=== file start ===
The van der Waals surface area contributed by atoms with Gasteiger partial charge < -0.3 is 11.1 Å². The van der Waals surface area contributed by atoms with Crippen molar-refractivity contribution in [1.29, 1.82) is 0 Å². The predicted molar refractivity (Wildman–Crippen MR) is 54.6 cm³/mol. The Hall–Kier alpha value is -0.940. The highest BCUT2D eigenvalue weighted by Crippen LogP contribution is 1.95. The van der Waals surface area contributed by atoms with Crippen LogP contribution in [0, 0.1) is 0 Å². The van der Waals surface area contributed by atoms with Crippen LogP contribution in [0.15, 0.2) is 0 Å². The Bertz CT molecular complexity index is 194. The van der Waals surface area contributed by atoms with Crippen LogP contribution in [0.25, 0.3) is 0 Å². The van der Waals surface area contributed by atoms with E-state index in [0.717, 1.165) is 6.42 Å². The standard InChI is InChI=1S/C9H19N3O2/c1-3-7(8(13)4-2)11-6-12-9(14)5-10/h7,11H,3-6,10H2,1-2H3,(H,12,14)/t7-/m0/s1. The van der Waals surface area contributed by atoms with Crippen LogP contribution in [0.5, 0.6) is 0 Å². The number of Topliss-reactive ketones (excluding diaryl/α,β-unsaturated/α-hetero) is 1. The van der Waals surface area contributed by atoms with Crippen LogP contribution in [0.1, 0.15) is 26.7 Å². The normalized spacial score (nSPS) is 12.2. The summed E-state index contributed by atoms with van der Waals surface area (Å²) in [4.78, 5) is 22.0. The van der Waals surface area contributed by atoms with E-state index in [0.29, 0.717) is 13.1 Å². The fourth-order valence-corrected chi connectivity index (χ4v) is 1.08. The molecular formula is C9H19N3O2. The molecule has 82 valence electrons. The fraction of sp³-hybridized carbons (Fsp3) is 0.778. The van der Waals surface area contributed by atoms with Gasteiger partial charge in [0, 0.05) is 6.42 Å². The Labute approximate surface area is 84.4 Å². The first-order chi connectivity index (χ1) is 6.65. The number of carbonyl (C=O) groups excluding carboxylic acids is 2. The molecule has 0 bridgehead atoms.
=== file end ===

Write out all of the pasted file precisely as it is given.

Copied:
The van der Waals surface area contributed by atoms with Gasteiger partial charge < -0.3 is 11.1 Å². The van der Waals surface area contributed by atoms with Crippen molar-refractivity contribution in [1.29, 1.82) is 0 Å². The predicted molar refractivity (Wildman–Crippen MR) is 54.6 cm³/mol. The Hall–Kier alpha value is -0.940. The highest BCUT2D eigenvalue weighted by Crippen LogP contribution is 1.95. The van der Waals surface area contributed by atoms with Crippen LogP contribution in [0, 0.1) is 0 Å². The van der Waals surface area contributed by atoms with Crippen LogP contribution in [0.15, 0.2) is 0 Å². The Bertz CT molecular complexity index is 194. The van der Waals surface area contributed by atoms with Crippen LogP contribution in [0.25, 0.3) is 0 Å². The van der Waals surface area contributed by atoms with E-state index in [0.717, 1.165) is 6.42 Å². The standard InChI is InChI=1S/C9H19N3O2/c1-3-7(8(13)4-2)11-6-12-9(14)5-10/h7,11H,3-6,10H2,1-2H3,(H,12,14)/t7-/m0/s1. The van der Waals surface area contributed by atoms with Crippen LogP contribution in [0.5, 0.6) is 0 Å². The number of Topliss-reactive ketones (excluding diaryl/α,β-unsaturated/α-hetero) is 1. The van der Waals surface area contributed by atoms with Crippen LogP contribution in [0.1, 0.15) is 26.7 Å². The normalized spacial score (nSPS) is 12.2. The summed E-state index contributed by atoms with van der Waals surface area (Å²) in [4.78, 5) is 22.0. The van der Waals surface area contributed by atoms with E-state index in [0.29, 0.717) is 13.1 Å². The fourth-order valence-corrected chi connectivity index (χ4v) is 1.08. The molecular formula is C9H19N3O2. The molecule has 82 valence electrons. The fraction of sp³-hybridized carbons (Fsp3) is 0.778. The van der Waals surface area contributed by atoms with Gasteiger partial charge in [0, 0.05) is 6.42 Å². The Labute approximate surface area is 84.4 Å². The first-order chi connectivity index (χ1) is 6.65. The number of carbonyl (C=O) groups excluding carboxylic acids is 2. The molecule has 0 bridgehead atoms.